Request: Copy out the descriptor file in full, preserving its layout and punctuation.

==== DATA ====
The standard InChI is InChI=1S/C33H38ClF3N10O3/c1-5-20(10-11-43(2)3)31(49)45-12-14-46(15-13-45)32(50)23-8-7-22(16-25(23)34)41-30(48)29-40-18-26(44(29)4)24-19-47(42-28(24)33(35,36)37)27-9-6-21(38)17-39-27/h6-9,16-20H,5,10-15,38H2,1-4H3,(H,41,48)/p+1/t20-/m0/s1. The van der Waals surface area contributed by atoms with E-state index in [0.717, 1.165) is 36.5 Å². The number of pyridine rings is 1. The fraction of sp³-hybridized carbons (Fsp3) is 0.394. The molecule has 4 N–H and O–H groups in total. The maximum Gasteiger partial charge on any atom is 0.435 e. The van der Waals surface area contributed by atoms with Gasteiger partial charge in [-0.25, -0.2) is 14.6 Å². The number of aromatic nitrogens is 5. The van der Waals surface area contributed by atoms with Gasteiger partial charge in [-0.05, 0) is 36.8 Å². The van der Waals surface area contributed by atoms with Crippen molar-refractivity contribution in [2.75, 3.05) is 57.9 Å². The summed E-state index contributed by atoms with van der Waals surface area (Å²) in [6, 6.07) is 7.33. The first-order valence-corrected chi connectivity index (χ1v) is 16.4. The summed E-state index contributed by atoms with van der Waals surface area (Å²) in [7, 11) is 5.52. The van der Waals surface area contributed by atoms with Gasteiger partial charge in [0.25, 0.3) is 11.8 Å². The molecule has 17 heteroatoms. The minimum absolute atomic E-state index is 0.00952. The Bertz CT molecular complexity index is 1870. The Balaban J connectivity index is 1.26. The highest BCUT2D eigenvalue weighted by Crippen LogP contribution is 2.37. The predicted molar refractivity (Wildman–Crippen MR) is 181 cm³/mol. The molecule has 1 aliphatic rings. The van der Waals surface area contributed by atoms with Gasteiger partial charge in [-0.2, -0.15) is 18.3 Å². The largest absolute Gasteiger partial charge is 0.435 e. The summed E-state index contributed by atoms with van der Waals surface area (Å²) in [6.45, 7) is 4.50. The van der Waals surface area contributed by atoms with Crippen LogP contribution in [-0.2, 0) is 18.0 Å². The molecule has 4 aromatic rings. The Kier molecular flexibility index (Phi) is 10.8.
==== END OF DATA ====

The standard InChI is InChI=1S/C33H38ClF3N10O3/c1-5-20(10-11-43(2)3)31(49)45-12-14-46(15-13-45)32(50)23-8-7-22(16-25(23)34)41-30(48)29-40-18-26(44(29)4)24-19-47(42-28(24)33(35,36)37)27-9-6-21(38)17-39-27/h6-9,16-20H,5,10-15,38H2,1-4H3,(H,41,48)/p+1/t20-/m0/s1. The van der Waals surface area contributed by atoms with E-state index in [0.717, 1.165) is 36.5 Å². The number of pyridine rings is 1. The fraction of sp³-hybridized carbons (Fsp3) is 0.394. The molecule has 4 N–H and O–H groups in total. The maximum Gasteiger partial charge on any atom is 0.435 e. The van der Waals surface area contributed by atoms with Gasteiger partial charge in [-0.25, -0.2) is 14.6 Å². The number of aromatic nitrogens is 5. The van der Waals surface area contributed by atoms with Gasteiger partial charge in [-0.05, 0) is 36.8 Å². The van der Waals surface area contributed by atoms with Crippen molar-refractivity contribution in [2.75, 3.05) is 57.9 Å². The summed E-state index contributed by atoms with van der Waals surface area (Å²) in [6, 6.07) is 7.33. The first-order valence-corrected chi connectivity index (χ1v) is 16.4. The summed E-state index contributed by atoms with van der Waals surface area (Å²) in [7, 11) is 5.52. The van der Waals surface area contributed by atoms with Gasteiger partial charge in [0.25, 0.3) is 11.8 Å². The molecule has 17 heteroatoms. The minimum absolute atomic E-state index is 0.00952. The Bertz CT molecular complexity index is 1870. The Balaban J connectivity index is 1.26. The highest BCUT2D eigenvalue weighted by Crippen LogP contribution is 2.37. The predicted molar refractivity (Wildman–Crippen MR) is 181 cm³/mol. The molecule has 1 aliphatic rings. The van der Waals surface area contributed by atoms with Gasteiger partial charge in [-0.2, -0.15) is 18.3 Å². The largest absolute Gasteiger partial charge is 0.435 e. The summed E-state index contributed by atoms with van der Waals surface area (Å²) in [6.45, 7) is 4.50. The van der Waals surface area contributed by atoms with Crippen LogP contribution in [-0.2, 0) is 18.0 Å². The molecule has 4 aromatic rings. The Kier molecular flexibility index (Phi) is 10.8.